One month on, support still pouring in for blast victims (update)

07/27/2015 10:31 PM
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Taipei, July 27 (CNA) Exactly one month after a devastating dust explosion killed nine people and left hundreds of others in critical condition, Taiwanese people are continuing to donate money to the victims of the blast and their families.

On Monday, the Buddhist Huairen foundation donated NT$2 million (US$63,440) to an account opened by the Minister of Health and Welfare to gather funds for the victims of the June 27 explosion at a New Taipei water park.

That same day, a charity affiliated with the Lantian Academy of Classical Learning in Nantou, central Taiwan, also donated NT$1 million to the Nantou county government to help the blast victims.

Meanwhile, the Taiwan branch of chemical and pharmaceutical company Bayer donated 100 boxes of vitamins to the medical staff who are working at the 22 hospitals that are treating the burn patients.

As donations continue to pour in to the Ministry of Health and Welfare's special account, the ministry has decided to extend the deadline for donations from July 31 to Sept. 30 to better meet the needs of the donors, said Lee Mei-chen (李美珍), head of the ministry's Department of Social Assistance and Social Work.

The money donated to the victims of the explosion at the Formosa Fun Coast water park had reached more than NT$1.49 billion as of July 24.

One month on from the disaster, New Taipei Deputy Mayor Hou Yu-ih (侯友宜) said his government is working with the Sunshine Social Welfare Foundation to find rehabilitation places for the more-than 300 patients who suffered medium to severe burns.

His government is also recruiting 20 specialists to look after the patients, Hou said.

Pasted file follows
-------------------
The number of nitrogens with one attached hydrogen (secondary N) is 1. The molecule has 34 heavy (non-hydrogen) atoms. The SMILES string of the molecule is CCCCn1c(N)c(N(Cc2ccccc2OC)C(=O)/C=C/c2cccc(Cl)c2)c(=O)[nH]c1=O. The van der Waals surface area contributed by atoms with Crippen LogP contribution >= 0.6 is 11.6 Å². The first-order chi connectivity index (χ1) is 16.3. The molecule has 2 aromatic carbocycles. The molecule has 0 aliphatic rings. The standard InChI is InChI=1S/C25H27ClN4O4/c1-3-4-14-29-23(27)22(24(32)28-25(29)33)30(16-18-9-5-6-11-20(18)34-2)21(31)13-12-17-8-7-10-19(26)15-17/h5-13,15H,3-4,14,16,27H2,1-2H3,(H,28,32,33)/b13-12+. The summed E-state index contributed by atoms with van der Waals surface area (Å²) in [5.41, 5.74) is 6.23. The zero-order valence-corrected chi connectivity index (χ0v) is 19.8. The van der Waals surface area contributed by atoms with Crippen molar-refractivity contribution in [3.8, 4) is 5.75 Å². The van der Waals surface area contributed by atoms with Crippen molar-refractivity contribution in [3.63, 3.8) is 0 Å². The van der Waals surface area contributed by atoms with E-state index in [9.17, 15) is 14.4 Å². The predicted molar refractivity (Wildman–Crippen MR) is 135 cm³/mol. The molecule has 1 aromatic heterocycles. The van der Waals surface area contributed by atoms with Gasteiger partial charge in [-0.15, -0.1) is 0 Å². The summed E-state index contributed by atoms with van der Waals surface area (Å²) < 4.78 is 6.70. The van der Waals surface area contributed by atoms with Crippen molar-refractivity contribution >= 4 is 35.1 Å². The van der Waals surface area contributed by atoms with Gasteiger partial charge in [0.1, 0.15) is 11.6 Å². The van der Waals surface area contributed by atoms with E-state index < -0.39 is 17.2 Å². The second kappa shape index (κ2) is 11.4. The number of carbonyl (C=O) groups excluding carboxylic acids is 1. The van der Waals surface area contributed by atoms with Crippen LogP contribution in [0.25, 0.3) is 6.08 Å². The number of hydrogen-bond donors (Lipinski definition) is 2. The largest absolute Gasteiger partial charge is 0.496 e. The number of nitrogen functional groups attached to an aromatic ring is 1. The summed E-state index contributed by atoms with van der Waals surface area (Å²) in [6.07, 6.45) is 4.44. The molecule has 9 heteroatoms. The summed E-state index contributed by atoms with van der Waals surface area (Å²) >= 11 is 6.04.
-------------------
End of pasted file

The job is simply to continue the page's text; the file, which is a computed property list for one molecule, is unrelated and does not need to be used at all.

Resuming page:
Meanwhile, Ma Hsu (馬旭), a plastic surgeon at Taipei Veterans General Hospital and head of the Taiwan Society for Burn Injuries and Wound Healing, said Monday that many of the hospitalized burn patients have shown signs of progress.

However, determining if they are out of the woods requires them to be able to breathe without a respirator and for their burns to be reduced to under 40 percent of their bodies, he said.

Around 500 people who attended a party at the water park were injured when colored corn starch exploded, engulfing partygoers, most of them in their teens and 20s, in fire.

As of Monday, nine people had died of their injuries, while 329 were still being treated at various hospitals around Taiwan, ministry statistics showed.

A total of 248 patients suffered from burns to over 40 percent of their bodies in the disaster and 21 suffered from burns to 80 percent of their bodies. 147 patients were still listed in critical conditions as of Monday.

Since the disaster, the international community has also extended a helping hand to the victims, with experts from Japan and the United States visiting Taiwan to offer medical advice.

(By Wu Che-hao and Christie Chen)ENDITEM/J

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